Our room had two balconies.

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The reason the image is a little blurry and not as sharp is because my camera lens kept fogging up every time I walked out there.

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Seriously, stunningly beautiful hotel. Paul was out at the pool every day and now has a tan on a par with the one we came back from Acapulco with twelve years ago. And oh, what fun was Bouchercon this year! I was a busy little bee making honey almost from the get go. And for someone who, no matter what, will always  be a fanboy…the first night we went to the Guest of Honor dinner, where I sat with Lawrence Block and Ian Rankin at my table–too starstruck to speak to either, frankly–but a lovely meal was had and I listened to some great conversation.

The next day, Thursday, I did the Coat of Many Colors event at nine in the morning with a Bloody Mary, and it was an absolutely lovely event, and a lot of fun. It’s rather fun always, methinks, to celebrate diversity in our genre as well as reminding people of terrific writers and books that may not have gotten the attention they should have. That day was also the anthology launch for Florida Happens, which entailed all the contributors present signing. I sat next to Debra Lattanzi Shutika, who was utterly and completely charming (you’ll love her story “Frozen Iguana,” people), and then came the big adventure.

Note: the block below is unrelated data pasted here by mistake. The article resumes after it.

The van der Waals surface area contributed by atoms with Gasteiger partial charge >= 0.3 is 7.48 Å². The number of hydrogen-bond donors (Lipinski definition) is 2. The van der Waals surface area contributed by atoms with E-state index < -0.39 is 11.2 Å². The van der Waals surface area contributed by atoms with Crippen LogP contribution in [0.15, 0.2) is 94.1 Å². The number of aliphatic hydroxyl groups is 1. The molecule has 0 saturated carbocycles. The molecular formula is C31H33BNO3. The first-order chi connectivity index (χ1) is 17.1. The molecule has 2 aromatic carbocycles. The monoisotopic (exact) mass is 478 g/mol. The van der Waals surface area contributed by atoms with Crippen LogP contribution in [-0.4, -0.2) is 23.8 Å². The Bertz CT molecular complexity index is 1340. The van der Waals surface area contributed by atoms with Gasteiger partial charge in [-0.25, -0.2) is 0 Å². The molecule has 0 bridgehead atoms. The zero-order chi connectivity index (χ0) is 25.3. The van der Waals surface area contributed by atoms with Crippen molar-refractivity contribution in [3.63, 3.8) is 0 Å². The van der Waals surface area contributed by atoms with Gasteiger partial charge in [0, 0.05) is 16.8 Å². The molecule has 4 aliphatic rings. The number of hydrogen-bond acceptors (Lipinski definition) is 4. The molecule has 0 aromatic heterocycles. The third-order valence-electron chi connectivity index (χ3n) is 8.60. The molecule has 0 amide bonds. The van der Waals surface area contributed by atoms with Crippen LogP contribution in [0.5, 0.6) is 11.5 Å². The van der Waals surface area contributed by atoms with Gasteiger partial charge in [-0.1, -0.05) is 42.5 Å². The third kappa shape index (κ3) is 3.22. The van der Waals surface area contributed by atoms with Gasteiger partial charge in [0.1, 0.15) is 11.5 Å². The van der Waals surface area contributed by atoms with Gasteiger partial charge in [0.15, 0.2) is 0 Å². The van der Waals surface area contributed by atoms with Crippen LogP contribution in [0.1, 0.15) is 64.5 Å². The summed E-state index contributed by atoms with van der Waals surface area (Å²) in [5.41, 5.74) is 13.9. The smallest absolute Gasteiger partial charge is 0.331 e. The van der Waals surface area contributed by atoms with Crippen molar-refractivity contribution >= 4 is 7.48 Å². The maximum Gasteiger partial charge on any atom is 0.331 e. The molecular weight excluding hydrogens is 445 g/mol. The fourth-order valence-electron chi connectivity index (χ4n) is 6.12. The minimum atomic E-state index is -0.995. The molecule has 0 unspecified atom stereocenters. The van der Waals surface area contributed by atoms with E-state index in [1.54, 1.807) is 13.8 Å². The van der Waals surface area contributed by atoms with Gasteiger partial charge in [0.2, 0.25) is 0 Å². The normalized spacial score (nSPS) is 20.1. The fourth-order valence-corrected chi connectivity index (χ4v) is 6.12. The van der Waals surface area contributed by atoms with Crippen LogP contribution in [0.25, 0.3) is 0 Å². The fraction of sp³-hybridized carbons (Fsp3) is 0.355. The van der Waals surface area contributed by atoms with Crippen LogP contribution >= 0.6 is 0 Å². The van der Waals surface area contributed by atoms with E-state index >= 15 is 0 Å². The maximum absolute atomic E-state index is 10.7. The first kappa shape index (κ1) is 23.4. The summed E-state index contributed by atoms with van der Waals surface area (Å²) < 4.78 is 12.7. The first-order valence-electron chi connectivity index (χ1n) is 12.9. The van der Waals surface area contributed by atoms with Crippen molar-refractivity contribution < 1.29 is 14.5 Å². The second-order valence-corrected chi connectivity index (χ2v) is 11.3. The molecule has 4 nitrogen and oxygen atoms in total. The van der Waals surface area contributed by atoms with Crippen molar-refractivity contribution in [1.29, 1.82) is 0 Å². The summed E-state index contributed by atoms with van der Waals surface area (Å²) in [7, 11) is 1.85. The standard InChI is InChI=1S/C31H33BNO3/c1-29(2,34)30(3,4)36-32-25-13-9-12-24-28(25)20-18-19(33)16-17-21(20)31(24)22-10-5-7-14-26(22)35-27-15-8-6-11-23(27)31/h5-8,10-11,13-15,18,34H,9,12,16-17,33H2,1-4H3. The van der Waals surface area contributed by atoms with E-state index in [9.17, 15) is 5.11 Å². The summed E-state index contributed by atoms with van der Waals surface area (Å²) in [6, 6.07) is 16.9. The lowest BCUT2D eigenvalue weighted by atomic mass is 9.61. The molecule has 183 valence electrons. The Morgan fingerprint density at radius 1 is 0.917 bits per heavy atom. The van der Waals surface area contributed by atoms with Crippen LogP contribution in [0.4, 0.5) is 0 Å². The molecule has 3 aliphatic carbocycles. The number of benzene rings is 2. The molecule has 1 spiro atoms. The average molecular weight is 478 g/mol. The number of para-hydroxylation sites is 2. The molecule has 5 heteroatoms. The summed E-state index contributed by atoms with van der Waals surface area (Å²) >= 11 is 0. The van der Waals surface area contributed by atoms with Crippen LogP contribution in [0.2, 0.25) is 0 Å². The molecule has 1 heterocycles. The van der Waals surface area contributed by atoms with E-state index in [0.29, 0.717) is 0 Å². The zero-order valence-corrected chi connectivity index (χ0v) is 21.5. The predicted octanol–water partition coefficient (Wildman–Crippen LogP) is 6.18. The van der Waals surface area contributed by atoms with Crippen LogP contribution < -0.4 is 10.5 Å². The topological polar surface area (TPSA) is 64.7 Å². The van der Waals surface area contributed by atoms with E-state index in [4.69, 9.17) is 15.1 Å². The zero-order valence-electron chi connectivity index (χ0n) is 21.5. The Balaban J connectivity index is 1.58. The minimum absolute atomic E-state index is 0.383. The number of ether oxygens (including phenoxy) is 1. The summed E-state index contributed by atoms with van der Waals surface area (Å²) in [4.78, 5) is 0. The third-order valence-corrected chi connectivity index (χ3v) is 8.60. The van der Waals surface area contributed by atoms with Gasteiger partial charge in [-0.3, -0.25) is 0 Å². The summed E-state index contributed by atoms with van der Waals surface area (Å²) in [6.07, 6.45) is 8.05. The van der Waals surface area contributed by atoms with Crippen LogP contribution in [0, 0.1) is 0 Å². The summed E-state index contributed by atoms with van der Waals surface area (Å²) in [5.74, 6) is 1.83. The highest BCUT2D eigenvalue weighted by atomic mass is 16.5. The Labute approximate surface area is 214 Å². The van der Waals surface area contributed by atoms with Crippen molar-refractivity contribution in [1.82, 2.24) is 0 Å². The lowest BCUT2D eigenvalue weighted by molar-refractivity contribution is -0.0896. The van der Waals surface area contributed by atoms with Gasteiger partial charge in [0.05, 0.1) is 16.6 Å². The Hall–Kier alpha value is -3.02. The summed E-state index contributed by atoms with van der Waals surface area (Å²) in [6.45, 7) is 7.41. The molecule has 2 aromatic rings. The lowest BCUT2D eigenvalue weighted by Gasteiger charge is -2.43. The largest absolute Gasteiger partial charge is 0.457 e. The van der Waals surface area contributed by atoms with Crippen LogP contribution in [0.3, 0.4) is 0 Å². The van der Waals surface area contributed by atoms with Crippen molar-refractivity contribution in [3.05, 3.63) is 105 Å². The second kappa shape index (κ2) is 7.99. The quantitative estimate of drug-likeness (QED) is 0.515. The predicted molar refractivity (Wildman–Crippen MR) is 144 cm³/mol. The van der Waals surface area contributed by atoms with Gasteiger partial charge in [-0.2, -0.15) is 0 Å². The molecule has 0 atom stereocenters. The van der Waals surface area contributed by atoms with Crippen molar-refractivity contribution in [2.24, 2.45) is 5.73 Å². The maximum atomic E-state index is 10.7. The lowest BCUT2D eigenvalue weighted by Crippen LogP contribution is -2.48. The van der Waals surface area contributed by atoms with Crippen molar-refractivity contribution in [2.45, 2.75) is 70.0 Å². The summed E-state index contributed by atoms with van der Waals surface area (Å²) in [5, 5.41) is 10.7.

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My friend Wendy had shattered her iPhone screen, and Paul and I had rented a car….so I offered to take her to the Apple Store.

In Tampa.

On the other side of the bay.

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So something simple–oh, let’s go get your phone fixed and have noodles for lunch–turned into a four hour adventure that probably should have ended with us being banned from Tampa, malls, healthy smoothy shops, and Targets for the rest of our lives. That night we ended up going out for dinner and having a lot of laughs and a lot of drinks (why did nobody ever tell me about the wonder that is a bleu-cheese stuffed olive in a dirty martini before?) we staggered back to the hotel to have more drinks and then I poured myself into bed. The beds at the Vinoy, by the way, just might be the most comfortable beds of all time.

Friday was my big day. Yes, not only did I have to be on three panels but I also ran for the Bouchercon board. The first panel was the sex panel, called “Nooner”, moderated by the divine Helen Smith, and my other panelists were the amazing Catriona McPherson, Heather Graham, Hilary Davidson, and the always hilarious and entertaining Christa Faust. The panel was smart, funny, fun….and I learned a few things.